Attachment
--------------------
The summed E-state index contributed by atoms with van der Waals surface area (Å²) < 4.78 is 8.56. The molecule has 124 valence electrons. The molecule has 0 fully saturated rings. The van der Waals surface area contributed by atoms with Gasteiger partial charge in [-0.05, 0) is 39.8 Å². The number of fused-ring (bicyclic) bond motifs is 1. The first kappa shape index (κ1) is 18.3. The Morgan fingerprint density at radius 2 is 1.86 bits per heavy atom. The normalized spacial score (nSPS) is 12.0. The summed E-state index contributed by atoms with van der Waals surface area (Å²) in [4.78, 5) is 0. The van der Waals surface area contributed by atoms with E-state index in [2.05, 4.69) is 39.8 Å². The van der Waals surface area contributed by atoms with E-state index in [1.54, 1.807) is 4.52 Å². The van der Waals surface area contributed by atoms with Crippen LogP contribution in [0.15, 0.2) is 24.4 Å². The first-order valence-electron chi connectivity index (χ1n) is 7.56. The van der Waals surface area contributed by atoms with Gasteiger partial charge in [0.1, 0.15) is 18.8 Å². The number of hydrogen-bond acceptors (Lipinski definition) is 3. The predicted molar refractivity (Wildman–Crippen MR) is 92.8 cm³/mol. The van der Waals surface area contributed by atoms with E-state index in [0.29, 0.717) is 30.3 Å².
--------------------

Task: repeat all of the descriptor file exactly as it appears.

The summed E-state index contributed by atoms with van der Waals surface area (Å²) < 4.78 is 8.56. The molecule has 124 valence electrons. The molecule has 0 fully saturated rings. The van der Waals surface area contributed by atoms with Gasteiger partial charge in [-0.05, 0) is 39.8 Å². The number of fused-ring (bicyclic) bond motifs is 1. The first kappa shape index (κ1) is 18.3. The Morgan fingerprint density at radius 2 is 1.86 bits per heavy atom. The normalized spacial score (nSPS) is 12.0. The summed E-state index contributed by atoms with van der Waals surface area (Å²) in [4.78, 5) is 0. The van der Waals surface area contributed by atoms with E-state index in [2.05, 4.69) is 39.8 Å². The van der Waals surface area contributed by atoms with E-state index in [1.54, 1.807) is 4.52 Å². The van der Waals surface area contributed by atoms with Crippen LogP contribution in [0.15, 0.2) is 24.4 Å². The first-order valence-electron chi connectivity index (χ1n) is 7.56. The van der Waals surface area contributed by atoms with Gasteiger partial charge in [0.1, 0.15) is 18.8 Å². The number of hydrogen-bond acceptors (Lipinski definition) is 3. The predicted molar refractivity (Wildman–Crippen MR) is 92.8 cm³/mol. The van der Waals surface area contributed by atoms with E-state index in [0.29, 0.717) is 30.3 Å².